Published on Fairplanet.org
You’re an aid worker in Nairobi, the epicentre of Kenya’s massive aid worker population. You’re sitting in on a presentation by the director of an NGO, the most ubiquitous of organisations in your city. The setting: the banquet hall of a five star hotel. On your plate: right now it’s lobster bisque, but there are another four courses coming after that. The topic of the guy’s speech: how to reduce poverty.
It was at this moment Hussein Kurji first had the idea for The Samaritans, an online mokumentary series satirising the aid industry. Surrounded by friends and family working in the aid sector, Kurji says that once he started looking, he found he had ample opportunities to pick up material for the series.
“I started listening more keenly to people's work stories from the aid industry and what came out was ripe for comedy.”
The Samaritans follows the staff at Aid for Aid, a charity which aims to “save Africa”, but whose staff have become distracted with less-than-holy pursuits. A Kenyan version of The Office, staff struggle to remember what they are employed to do, let alone pluck up the motivation to follow the morals their mission has set out for them.
Compassion fatigue has been a problem in the development and aid sectors for some time, with many arguing that the white saviour industrial complex is preventing people from having nuanced discussions about development aid.
In a time of turning tables, humour is an effective way of spreading good ideas, sticking a pin in the bubble of the saviour mentality.
The classic example? Africa for Norway, a viral aid satire video with all the traits of the typical charity campaign video: victims appearing powerless, a rallying cry asking people to support their fellow man, aid workers delivering much-needed supplies, but, in this case, it’s Africans delivering heaters to Norway.
“It’s kind of just as bad as poverty if you ask me,” says the presenter. “Frostbite kills too.”
Then another aid campaign trope appears: the charity single. It’s funny stuff, but the creators also make excellent work out of the opportunity. Rather than singing about thanking Norway for their help in the past, it’s not a case of returning the favour but rather, as they put it, “payback time”.
If most of your experience of Africa had up until this point been through aid campaigns, the cheerful, well-dressed African singers tip everything you thought you knew about the continent on its head. Showing off warm climates and beautiful beaches, by the end of the video you might be thinking, “why don’t I live there?” rather than, “thank God I don’t live there”. The video shows its cast to be empowered, taking the mickey out of what Westerners think their lives might be like.
The video also pokes a stick at the West’s tendency towards grouping Africa’s countries together as a whole and it is this idea of diversity amongst Africans that has also been central to The Samaritans team’s approach.
“We are trying to show that as a creative industry we have the ability to showcase, to the world, that Africa is not just about ‘Slums and Guns’,” explains Kurji, “that we do have a middle class population here, that we are beyond the media-loving status quo images that so often represent the continent, that we are educated and perhaps, just maybe, we have something to offer the world”.
As well as satirical videos, there is a whole genre of blogs and even memes dedicated to mocking the white saviour complex. Skeptical African Kid asks Westerners to step into his shoes and take a look at themselves from his point of view. The ease of creating memes means that anyone can pick up the image of the inquisitive boy and add their own text, so sometimes the meaning is lost. But other times it’s right on the money: “So you’re telling me people think that sharing [this] on Facebook will save me?” He asks.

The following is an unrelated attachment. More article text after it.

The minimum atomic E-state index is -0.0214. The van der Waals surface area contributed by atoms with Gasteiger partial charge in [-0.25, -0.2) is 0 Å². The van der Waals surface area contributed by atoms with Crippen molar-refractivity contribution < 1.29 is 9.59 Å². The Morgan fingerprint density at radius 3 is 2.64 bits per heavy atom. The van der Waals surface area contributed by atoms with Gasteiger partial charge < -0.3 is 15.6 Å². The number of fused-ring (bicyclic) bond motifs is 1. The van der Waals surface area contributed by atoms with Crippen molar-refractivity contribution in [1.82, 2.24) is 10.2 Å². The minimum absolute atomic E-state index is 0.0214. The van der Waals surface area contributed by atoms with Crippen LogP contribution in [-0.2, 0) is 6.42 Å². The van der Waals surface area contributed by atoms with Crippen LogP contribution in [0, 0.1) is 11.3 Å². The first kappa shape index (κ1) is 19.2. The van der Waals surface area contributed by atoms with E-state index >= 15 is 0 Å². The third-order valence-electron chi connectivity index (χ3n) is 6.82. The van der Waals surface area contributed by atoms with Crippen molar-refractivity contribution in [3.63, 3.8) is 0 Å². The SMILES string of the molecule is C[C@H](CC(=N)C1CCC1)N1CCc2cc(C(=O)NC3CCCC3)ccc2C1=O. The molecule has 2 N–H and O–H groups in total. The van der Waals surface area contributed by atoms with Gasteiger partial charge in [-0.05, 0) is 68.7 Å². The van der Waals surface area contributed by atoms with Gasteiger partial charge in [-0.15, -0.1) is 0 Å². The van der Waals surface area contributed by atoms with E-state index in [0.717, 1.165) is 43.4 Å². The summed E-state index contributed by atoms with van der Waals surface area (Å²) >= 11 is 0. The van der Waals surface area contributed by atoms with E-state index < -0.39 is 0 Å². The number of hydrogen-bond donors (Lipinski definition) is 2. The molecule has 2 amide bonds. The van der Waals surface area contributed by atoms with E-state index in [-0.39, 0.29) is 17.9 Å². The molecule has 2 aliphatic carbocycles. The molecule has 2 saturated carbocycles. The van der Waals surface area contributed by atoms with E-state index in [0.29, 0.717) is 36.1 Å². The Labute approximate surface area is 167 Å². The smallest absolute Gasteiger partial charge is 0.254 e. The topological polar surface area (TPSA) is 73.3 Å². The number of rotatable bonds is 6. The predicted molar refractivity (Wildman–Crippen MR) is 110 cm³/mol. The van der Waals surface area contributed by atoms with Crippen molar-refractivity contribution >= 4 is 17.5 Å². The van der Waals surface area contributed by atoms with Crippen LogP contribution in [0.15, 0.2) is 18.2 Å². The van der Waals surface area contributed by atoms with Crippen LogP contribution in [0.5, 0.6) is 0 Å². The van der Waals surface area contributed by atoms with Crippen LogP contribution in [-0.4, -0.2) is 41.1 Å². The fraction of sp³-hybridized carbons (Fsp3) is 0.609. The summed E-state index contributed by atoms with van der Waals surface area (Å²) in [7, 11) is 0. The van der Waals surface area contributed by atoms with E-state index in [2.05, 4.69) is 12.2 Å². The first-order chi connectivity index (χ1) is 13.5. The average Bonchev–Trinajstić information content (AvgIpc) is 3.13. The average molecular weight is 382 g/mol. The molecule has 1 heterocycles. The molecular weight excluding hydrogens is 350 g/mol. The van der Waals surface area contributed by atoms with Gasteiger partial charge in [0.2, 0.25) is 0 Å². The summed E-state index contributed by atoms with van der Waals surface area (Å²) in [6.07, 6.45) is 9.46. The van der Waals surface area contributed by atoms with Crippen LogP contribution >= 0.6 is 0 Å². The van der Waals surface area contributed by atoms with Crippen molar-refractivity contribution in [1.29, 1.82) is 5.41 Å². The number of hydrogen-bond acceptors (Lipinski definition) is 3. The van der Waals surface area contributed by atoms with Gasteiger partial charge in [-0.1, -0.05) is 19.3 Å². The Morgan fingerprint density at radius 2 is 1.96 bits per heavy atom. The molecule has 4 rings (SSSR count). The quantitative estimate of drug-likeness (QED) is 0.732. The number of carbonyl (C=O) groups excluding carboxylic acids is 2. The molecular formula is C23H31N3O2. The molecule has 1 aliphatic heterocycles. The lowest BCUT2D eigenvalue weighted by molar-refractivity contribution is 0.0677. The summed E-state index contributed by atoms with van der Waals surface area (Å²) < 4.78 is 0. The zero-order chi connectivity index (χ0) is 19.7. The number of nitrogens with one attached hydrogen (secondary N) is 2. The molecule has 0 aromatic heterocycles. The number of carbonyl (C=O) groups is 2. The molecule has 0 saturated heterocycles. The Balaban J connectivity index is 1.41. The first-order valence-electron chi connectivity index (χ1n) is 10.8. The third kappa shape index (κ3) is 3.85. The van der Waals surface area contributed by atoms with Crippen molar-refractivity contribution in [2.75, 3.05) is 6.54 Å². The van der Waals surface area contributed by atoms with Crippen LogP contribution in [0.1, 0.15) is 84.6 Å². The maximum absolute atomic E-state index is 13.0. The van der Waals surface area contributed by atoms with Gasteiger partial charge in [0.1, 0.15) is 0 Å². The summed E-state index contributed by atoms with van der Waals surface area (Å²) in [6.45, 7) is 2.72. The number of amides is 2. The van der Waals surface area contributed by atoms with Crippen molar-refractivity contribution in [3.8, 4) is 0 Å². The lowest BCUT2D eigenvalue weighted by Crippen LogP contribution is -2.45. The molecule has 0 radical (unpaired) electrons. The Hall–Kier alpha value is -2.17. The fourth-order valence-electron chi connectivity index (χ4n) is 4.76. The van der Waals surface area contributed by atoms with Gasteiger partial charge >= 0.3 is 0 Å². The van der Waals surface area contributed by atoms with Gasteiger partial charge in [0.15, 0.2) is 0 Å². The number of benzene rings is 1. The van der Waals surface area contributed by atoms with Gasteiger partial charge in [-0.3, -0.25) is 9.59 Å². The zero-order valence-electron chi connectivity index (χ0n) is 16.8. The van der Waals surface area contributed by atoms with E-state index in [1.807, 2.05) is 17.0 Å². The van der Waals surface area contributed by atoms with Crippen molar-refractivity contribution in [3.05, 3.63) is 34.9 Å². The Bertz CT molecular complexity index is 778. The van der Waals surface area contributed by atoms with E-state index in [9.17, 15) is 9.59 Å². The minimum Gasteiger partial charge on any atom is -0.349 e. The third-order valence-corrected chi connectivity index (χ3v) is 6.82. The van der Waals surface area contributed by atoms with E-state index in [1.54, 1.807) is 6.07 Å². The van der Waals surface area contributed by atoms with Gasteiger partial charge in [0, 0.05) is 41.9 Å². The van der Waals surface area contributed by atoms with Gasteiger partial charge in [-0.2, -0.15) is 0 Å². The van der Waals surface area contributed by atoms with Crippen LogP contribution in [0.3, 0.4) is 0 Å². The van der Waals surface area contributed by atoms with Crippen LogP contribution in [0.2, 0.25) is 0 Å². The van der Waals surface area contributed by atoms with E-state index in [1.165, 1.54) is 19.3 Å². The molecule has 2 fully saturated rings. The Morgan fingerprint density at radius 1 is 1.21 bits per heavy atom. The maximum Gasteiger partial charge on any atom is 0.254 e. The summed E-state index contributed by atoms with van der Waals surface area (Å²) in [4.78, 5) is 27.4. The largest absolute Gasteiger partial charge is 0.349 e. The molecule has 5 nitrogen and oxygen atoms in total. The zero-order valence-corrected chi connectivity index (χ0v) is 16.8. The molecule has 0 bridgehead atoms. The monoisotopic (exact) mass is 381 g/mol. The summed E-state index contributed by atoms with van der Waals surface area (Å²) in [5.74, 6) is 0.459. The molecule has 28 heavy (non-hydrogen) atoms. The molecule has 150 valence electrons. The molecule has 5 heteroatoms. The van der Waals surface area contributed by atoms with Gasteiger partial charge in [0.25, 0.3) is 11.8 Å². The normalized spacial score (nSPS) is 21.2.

Sometimes the best comedy is life itself, as exemplified on the blog ‘I went to Africa and all I got were these pictures’. A collection of images of Westerners visiting Africa taken from social media, the blog plays with the idea of glamorising aid by adding acerbic captions to the images. The caption on an image of a Caucasian female dancing with a group of Maasai men reads, “You know, I felt really welcomed when I went to Africa! It was like I was a member of the tribe!” The blog also offers a tongue-in-cheek guide to the cutest ways to take selfies hugging third world children, along with some misguided hashtags, such as “#loveorphans”.
It’s difficult to evaluate the effectiveness of such caustic criticism bubbling away in one corner of the blogosphere, versus the more laugh-out-loud style of The Samaritans. The show did garner the support of 74 backers on Kickstarter who pledged more than 10,000 USD to the project. “… using humour to talk about relevant issues that face the industry and Africa as a whole seems to be something that is effective and this makes the subject matter more approachable and perhaps easier to digest,” says Kurji.
Art imitates life
When Kurji and his team were crowdfunding the project on Kickstarter, they also asked supporters to submit story ideas based on their own aid work experiences that could be used as material for the series. Their website aidforaid.org is still accepting submissions – “anonymous, of course.”
Of all the stories the team received, one that stuck out for Kurji was about an NGO which had spent months planning to build latrines for a tribe which lived in a remote desert.
“They flew in consultants and grant writers and what have you from all over the world. But once the project was under way and the latrines were built for this tribe, the tribe packed up their belongings and left,” Kurji explains. “Turns out they were a nomadic tribe. Over the months of planning and people flying in and out and spending lots of money, not one expensive consultant caught that!”